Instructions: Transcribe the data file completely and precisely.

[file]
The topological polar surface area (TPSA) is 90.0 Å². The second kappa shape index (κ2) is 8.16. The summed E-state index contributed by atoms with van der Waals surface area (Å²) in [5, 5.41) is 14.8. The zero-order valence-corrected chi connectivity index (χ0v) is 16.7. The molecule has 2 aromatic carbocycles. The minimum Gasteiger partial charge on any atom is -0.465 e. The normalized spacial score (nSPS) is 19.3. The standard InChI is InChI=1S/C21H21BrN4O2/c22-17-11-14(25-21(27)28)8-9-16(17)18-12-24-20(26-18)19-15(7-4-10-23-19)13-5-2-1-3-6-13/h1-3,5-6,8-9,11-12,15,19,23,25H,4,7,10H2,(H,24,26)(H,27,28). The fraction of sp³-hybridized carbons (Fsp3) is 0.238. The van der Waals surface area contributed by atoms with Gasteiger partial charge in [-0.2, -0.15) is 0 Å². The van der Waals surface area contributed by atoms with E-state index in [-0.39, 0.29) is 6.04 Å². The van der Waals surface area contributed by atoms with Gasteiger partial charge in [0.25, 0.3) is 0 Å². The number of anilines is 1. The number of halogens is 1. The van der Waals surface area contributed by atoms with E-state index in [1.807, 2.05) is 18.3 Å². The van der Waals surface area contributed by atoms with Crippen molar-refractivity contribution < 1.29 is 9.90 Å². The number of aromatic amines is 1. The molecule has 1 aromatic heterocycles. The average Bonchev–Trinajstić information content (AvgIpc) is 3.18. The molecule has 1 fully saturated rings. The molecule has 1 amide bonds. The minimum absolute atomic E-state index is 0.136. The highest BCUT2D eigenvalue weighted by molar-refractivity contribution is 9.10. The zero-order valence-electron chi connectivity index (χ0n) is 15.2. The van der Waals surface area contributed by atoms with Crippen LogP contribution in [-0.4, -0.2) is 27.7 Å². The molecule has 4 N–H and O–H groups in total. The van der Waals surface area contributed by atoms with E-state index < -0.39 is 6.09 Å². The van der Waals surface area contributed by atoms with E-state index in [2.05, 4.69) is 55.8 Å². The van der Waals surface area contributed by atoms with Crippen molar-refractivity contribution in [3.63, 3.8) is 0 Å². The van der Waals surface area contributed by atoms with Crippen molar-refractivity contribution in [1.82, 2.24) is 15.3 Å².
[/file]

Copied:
The topological polar surface area (TPSA) is 90.0 Å². The second kappa shape index (κ2) is 8.16. The summed E-state index contributed by atoms with van der Waals surface area (Å²) in [5, 5.41) is 14.8. The zero-order valence-corrected chi connectivity index (χ0v) is 16.7. The molecule has 2 aromatic carbocycles. The minimum Gasteiger partial charge on any atom is -0.465 e. The normalized spacial score (nSPS) is 19.3. The standard InChI is InChI=1S/C21H21BrN4O2/c22-17-11-14(25-21(27)28)8-9-16(17)18-12-24-20(26-18)19-15(7-4-10-23-19)13-5-2-1-3-6-13/h1-3,5-6,8-9,11-12,15,19,23,25H,4,7,10H2,(H,24,26)(H,27,28). The fraction of sp³-hybridized carbons (Fsp3) is 0.238. The van der Waals surface area contributed by atoms with Gasteiger partial charge in [-0.2, -0.15) is 0 Å². The van der Waals surface area contributed by atoms with E-state index in [-0.39, 0.29) is 6.04 Å². The van der Waals surface area contributed by atoms with Gasteiger partial charge in [0.25, 0.3) is 0 Å². The number of anilines is 1. The number of halogens is 1. The van der Waals surface area contributed by atoms with E-state index in [1.807, 2.05) is 18.3 Å². The van der Waals surface area contributed by atoms with Crippen molar-refractivity contribution < 1.29 is 9.90 Å². The number of aromatic amines is 1. The molecule has 1 aromatic heterocycles. The average Bonchev–Trinajstić information content (AvgIpc) is 3.18. The molecule has 1 fully saturated rings. The molecule has 1 amide bonds. The minimum absolute atomic E-state index is 0.136. The highest BCUT2D eigenvalue weighted by molar-refractivity contribution is 9.10. The zero-order valence-electron chi connectivity index (χ0n) is 15.2. The van der Waals surface area contributed by atoms with Crippen LogP contribution in [-0.4, -0.2) is 27.7 Å². The molecule has 4 N–H and O–H groups in total. The van der Waals surface area contributed by atoms with E-state index < -0.39 is 6.09 Å². The van der Waals surface area contributed by atoms with E-state index in [2.05, 4.69) is 55.8 Å². The van der Waals surface area contributed by atoms with Crippen molar-refractivity contribution in [3.63, 3.8) is 0 Å². The van der Waals surface area contributed by atoms with Crippen molar-refractivity contribution in [1.82, 2.24) is 15.3 Å².